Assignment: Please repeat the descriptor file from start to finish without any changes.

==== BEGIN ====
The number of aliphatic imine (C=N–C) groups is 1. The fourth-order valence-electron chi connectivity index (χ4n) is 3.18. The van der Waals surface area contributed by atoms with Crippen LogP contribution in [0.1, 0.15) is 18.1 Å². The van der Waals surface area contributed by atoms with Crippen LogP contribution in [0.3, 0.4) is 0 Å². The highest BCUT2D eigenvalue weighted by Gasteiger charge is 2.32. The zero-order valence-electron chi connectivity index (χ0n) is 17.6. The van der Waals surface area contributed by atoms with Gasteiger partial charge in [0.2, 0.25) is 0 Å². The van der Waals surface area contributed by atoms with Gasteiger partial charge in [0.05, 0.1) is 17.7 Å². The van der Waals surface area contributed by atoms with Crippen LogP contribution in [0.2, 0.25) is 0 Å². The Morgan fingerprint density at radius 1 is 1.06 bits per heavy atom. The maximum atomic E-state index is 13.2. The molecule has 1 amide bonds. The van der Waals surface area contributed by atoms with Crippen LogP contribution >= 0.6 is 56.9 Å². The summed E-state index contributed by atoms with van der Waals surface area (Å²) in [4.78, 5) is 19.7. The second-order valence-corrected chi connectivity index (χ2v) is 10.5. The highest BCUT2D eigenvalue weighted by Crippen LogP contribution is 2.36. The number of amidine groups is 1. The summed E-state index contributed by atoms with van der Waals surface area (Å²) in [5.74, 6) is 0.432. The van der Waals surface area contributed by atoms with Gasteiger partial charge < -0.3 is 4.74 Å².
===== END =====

The number of aliphatic imine (C=N–C) groups is 1. The fourth-order valence-electron chi connectivity index (χ4n) is 3.18. The van der Waals surface area contributed by atoms with Crippen LogP contribution in [0.1, 0.15) is 18.1 Å². The van der Waals surface area contributed by atoms with Crippen LogP contribution in [0.3, 0.4) is 0 Å². The highest BCUT2D eigenvalue weighted by Gasteiger charge is 2.32. The zero-order valence-electron chi connectivity index (χ0n) is 17.6. The van der Waals surface area contributed by atoms with Gasteiger partial charge in [0.2, 0.25) is 0 Å². The van der Waals surface area contributed by atoms with Gasteiger partial charge in [0.05, 0.1) is 17.7 Å². The van der Waals surface area contributed by atoms with Crippen LogP contribution in [0.2, 0.25) is 0 Å². The Morgan fingerprint density at radius 1 is 1.06 bits per heavy atom. The maximum atomic E-state index is 13.2. The molecule has 1 amide bonds. The van der Waals surface area contributed by atoms with Crippen LogP contribution >= 0.6 is 56.9 Å². The summed E-state index contributed by atoms with van der Waals surface area (Å²) in [4.78, 5) is 19.7. The second-order valence-corrected chi connectivity index (χ2v) is 10.5. The highest BCUT2D eigenvalue weighted by Crippen LogP contribution is 2.36. The number of amidine groups is 1. The summed E-state index contributed by atoms with van der Waals surface area (Å²) in [5.74, 6) is 0.432. The van der Waals surface area contributed by atoms with Gasteiger partial charge < -0.3 is 4.74 Å².